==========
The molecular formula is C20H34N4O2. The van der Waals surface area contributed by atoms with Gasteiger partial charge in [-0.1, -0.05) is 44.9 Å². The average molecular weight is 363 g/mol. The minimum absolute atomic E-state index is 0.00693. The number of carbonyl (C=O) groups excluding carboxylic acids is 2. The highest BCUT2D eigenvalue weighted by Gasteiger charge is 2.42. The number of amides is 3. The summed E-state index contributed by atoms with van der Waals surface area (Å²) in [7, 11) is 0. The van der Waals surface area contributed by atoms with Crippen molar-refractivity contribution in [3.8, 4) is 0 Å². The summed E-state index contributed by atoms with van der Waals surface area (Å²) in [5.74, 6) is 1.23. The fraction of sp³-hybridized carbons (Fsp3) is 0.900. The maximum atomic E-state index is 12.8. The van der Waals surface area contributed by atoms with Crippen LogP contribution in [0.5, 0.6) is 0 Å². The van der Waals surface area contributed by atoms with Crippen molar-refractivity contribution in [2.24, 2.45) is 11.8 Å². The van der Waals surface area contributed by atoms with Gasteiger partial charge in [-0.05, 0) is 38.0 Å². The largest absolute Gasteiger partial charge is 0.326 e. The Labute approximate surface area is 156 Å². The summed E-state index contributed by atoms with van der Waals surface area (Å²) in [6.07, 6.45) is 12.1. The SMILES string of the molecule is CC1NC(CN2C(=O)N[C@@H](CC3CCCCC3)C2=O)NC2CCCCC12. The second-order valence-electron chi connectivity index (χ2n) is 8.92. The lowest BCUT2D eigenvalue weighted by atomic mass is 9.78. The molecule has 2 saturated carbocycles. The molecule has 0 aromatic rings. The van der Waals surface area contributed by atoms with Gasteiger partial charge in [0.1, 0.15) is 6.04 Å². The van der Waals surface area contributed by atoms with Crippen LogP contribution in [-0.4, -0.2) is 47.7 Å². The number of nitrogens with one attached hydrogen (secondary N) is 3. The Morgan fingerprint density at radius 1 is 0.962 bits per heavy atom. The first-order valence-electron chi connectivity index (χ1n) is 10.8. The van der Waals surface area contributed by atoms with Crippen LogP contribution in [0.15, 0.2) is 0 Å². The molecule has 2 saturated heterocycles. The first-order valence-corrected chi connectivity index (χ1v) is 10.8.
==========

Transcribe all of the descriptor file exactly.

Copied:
The molecular formula is C20H34N4O2. The van der Waals surface area contributed by atoms with Gasteiger partial charge in [-0.1, -0.05) is 44.9 Å². The average molecular weight is 363 g/mol. The minimum absolute atomic E-state index is 0.00693. The number of carbonyl (C=O) groups excluding carboxylic acids is 2. The highest BCUT2D eigenvalue weighted by Gasteiger charge is 2.42. The number of amides is 3. The summed E-state index contributed by atoms with van der Waals surface area (Å²) in [7, 11) is 0. The van der Waals surface area contributed by atoms with Crippen molar-refractivity contribution in [3.8, 4) is 0 Å². The summed E-state index contributed by atoms with van der Waals surface area (Å²) in [5.74, 6) is 1.23. The fraction of sp³-hybridized carbons (Fsp3) is 0.900. The maximum atomic E-state index is 12.8. The van der Waals surface area contributed by atoms with Crippen LogP contribution in [0.5, 0.6) is 0 Å². The van der Waals surface area contributed by atoms with Crippen molar-refractivity contribution in [2.24, 2.45) is 11.8 Å². The van der Waals surface area contributed by atoms with Gasteiger partial charge in [-0.05, 0) is 38.0 Å². The largest absolute Gasteiger partial charge is 0.326 e. The Labute approximate surface area is 156 Å². The summed E-state index contributed by atoms with van der Waals surface area (Å²) in [6.07, 6.45) is 12.1. The SMILES string of the molecule is CC1NC(CN2C(=O)N[C@@H](CC3CCCCC3)C2=O)NC2CCCCC12. The second-order valence-electron chi connectivity index (χ2n) is 8.92. The lowest BCUT2D eigenvalue weighted by atomic mass is 9.78. The molecule has 2 saturated carbocycles. The molecule has 0 aromatic rings. The van der Waals surface area contributed by atoms with Gasteiger partial charge in [0.1, 0.15) is 6.04 Å². The van der Waals surface area contributed by atoms with Crippen LogP contribution in [-0.4, -0.2) is 47.7 Å². The number of nitrogens with one attached hydrogen (secondary N) is 3. The Morgan fingerprint density at radius 1 is 0.962 bits per heavy atom. The first-order valence-electron chi connectivity index (χ1n) is 10.8. The van der Waals surface area contributed by atoms with Crippen LogP contribution in [0.15, 0.2) is 0 Å². The molecule has 2 saturated heterocycles. The first-order valence-corrected chi connectivity index (χ1v) is 10.8.